Once the ruffians were dispatched, the group began searching the other rooms and finally came upon Anya, unconscious and bound in a back room. She had been stripped of her gear and armor and beaten quite thoroughly. Her face was a mass of bruises and cuts. Two handprints adorned her neck where someone appeared to have been choking her.

Lucien and Kael made quick work of untying Anya, then Kael cast a healing spell on her. D.W. added a heal from his healing belt to finish removing the bruises from the bard, then quietly left the room to give her a moment to gather herself. Kael asked her if she was alright. She replied in a soft voice that she was fine.

Lucien asked why the men had kidnapped her. She refused to meet his eyes as she asked “Don’t you know??” Then she mumbled something about not remembering much.

The rogue knew she was lying to him, but decided it was not the time or place to argue. He was barely able to hold down his anger at what they’d done to her as it was. Instead, he instructed Kael to take Anya out of the building as he intended to torch it. He fired instructions at Carver and D.W. as he quickly rifled through cabinets and any containers he could find. When he was finished, he had them set fire to the place.

When he was at last satisfied that the building would burn to the ground, he headed the group back to the horses. They had found two out back of the building which they confiscated in payment for their efforts. Even with the extra horses, Lucien placed Anya in front of him on his horse.

Once back in town, Carver, D.W., and Kael headed straight for the tavern for a meal and drinks. Lucien shoved a handful of gold coins at D.W., telling him to buy as many rounds of drink as the fighter wanted as thanks for his help rescuing Anya. The rogue then escorted Anya to their room at the inn and quietly closed and locked the door behind him. It was time for some answers.

Another Warehouse
The hobgoblins strike again

We split up once we were back in town. D.W. and I headed straight for the local bath house. Dealing with carrion crawlers is a messy business and rifling through the carcasses in that cavern leaves a foul smell on you and your clothes. So our first choice of business was to get clean. From there, we headed to the bowyer to replenish our arrow supply.

In the meantime, Kael and Samhein headed straight to the Cast Iron Kettle tavern for dinner as it was late in the afternoon by the time we reached town. They found Lucien sitting at the bar nursing a clay cup of liquid. He glared at them as they questioned his whereabouts earlier in the day. Lucien told them he had been finding our group work, then asked why he had been unable to find them. As they moved closer and he caught wind of them, he urged them to take a bath before speaking with him again.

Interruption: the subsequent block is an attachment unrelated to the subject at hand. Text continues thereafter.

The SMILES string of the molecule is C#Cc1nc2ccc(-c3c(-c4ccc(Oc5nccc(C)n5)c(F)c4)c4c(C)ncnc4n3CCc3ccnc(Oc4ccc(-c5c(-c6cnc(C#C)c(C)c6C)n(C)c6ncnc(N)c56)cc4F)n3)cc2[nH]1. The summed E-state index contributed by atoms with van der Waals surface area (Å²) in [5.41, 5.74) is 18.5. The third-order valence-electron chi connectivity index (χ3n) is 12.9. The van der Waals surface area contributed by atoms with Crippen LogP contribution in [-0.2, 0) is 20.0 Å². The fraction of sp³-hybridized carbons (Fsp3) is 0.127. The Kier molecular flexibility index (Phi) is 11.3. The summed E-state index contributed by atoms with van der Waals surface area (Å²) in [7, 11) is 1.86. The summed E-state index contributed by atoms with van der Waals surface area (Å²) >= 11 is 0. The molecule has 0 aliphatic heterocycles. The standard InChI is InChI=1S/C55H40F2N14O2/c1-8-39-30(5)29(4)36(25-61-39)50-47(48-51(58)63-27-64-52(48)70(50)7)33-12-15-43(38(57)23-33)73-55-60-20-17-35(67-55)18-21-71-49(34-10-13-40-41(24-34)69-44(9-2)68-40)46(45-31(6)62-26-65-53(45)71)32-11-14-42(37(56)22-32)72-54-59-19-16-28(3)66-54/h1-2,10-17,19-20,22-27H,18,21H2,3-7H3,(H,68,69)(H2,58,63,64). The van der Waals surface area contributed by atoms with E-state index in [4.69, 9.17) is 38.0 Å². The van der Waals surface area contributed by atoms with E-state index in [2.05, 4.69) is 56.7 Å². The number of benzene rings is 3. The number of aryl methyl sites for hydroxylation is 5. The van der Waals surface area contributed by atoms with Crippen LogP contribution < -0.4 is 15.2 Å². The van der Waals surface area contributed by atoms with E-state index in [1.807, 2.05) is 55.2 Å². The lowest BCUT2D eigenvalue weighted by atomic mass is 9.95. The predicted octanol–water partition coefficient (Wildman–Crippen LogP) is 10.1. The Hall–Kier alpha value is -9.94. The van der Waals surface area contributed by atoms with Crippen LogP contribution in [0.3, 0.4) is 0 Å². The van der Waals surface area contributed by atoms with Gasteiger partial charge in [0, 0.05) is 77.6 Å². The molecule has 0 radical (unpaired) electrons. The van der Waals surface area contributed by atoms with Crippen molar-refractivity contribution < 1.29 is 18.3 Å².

When at last, all of us were together in the tavern, Lucien told us how he had overheard a merchant talking about troubles at the local warehouse. The owner of said warehouse was trying to find people to protect the building from a group who had already attempted a couple times to break in. Each time, they had been interrupted. The owner feared they would succeed next time and he would lose all his merchandise.

Certain the owner would pay well to protect his goods, the rogue went in search of the owner. The merchant was relieved to find an adventurer to help him out and was receptive to negotiations for a “fair” fee. He made it clear he would pay well to have the “problem” disappear without questions. Lucien agreed to his terms and went back to the tavern to await the return of our group. He was a bit miffed to find we had gone off for a short adventure of our own without him.

Lucien gave each of us a pointed look as he finished his story, as if to chastise us for our misdeed. I swear he would have made a wonderful schoolmarm, the way he is scolds us for things!

Since we had several hours left before we had to head to the warehouse for guard duty, D.W. and Samhein headed to the inn for a nap. Kael chose to wait at the tavern as he wanted to listen to the locals chat and see if he could pick up anything of interest. Lucien and I went to the inn for a “nap” of our own, though we did not get any sleep.

Once we were all feeling refreshed and back together again, we headed over to the warehouse and set up a makeshift camp. We quickly set up the watch assignments, being careful to make sure our spellcasters would get enough sleep to regain their spells in the morning. Our first night passed without incident.

The next night passed quietly until the sun was just beginning to rise. Kael was on watch duty at the time when he heard something riling up the horses in the local stables. He slowly crept toward the sound, hoping to catch whatever it was off guard. As he approached, an arrow struck him in the side from the farther side of the structure. A hobgoblin dressed in chainmail stood there, a nasty look on his face as he reached for another arrow.